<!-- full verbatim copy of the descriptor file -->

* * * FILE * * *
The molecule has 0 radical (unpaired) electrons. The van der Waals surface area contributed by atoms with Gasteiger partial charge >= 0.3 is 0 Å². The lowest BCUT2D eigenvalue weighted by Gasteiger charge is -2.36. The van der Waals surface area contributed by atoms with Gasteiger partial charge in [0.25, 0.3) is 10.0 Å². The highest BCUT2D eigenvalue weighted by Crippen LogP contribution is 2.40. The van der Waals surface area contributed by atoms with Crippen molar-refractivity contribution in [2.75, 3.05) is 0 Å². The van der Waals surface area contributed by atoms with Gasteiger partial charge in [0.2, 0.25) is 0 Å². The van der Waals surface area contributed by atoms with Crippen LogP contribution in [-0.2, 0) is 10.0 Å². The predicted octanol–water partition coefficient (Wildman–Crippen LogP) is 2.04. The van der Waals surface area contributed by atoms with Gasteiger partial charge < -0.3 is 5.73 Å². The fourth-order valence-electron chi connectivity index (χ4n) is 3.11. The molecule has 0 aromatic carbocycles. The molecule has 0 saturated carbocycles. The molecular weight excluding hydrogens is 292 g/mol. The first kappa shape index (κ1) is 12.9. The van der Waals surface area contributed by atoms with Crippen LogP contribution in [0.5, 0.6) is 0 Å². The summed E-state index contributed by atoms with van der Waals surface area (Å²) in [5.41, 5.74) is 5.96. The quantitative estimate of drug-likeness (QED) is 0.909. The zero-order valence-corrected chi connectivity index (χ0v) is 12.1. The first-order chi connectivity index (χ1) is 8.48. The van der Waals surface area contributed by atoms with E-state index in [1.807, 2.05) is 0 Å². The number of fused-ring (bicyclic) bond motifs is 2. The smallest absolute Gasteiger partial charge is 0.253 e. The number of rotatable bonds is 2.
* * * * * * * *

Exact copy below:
The molecule has 0 radical (unpaired) electrons. The van der Waals surface area contributed by atoms with Gasteiger partial charge >= 0.3 is 0 Å². The lowest BCUT2D eigenvalue weighted by Gasteiger charge is -2.36. The van der Waals surface area contributed by atoms with Gasteiger partial charge in [0.25, 0.3) is 10.0 Å². The highest BCUT2D eigenvalue weighted by Crippen LogP contribution is 2.40. The van der Waals surface area contributed by atoms with Crippen molar-refractivity contribution in [2.75, 3.05) is 0 Å². The van der Waals surface area contributed by atoms with Gasteiger partial charge in [0.2, 0.25) is 0 Å². The van der Waals surface area contributed by atoms with Crippen LogP contribution in [-0.2, 0) is 10.0 Å². The predicted octanol–water partition coefficient (Wildman–Crippen LogP) is 2.04. The van der Waals surface area contributed by atoms with Gasteiger partial charge < -0.3 is 5.73 Å². The fourth-order valence-electron chi connectivity index (χ4n) is 3.11. The molecule has 0 aromatic carbocycles. The molecule has 0 saturated carbocycles. The molecular weight excluding hydrogens is 292 g/mol. The first kappa shape index (κ1) is 12.9. The van der Waals surface area contributed by atoms with Crippen LogP contribution in [0.5, 0.6) is 0 Å². The summed E-state index contributed by atoms with van der Waals surface area (Å²) in [5.41, 5.74) is 5.96. The quantitative estimate of drug-likeness (QED) is 0.909. The zero-order valence-corrected chi connectivity index (χ0v) is 12.1. The first-order chi connectivity index (χ1) is 8.48. The van der Waals surface area contributed by atoms with E-state index in [1.807, 2.05) is 0 Å². The number of fused-ring (bicyclic) bond motifs is 2. The smallest absolute Gasteiger partial charge is 0.253 e. The number of rotatable bonds is 2.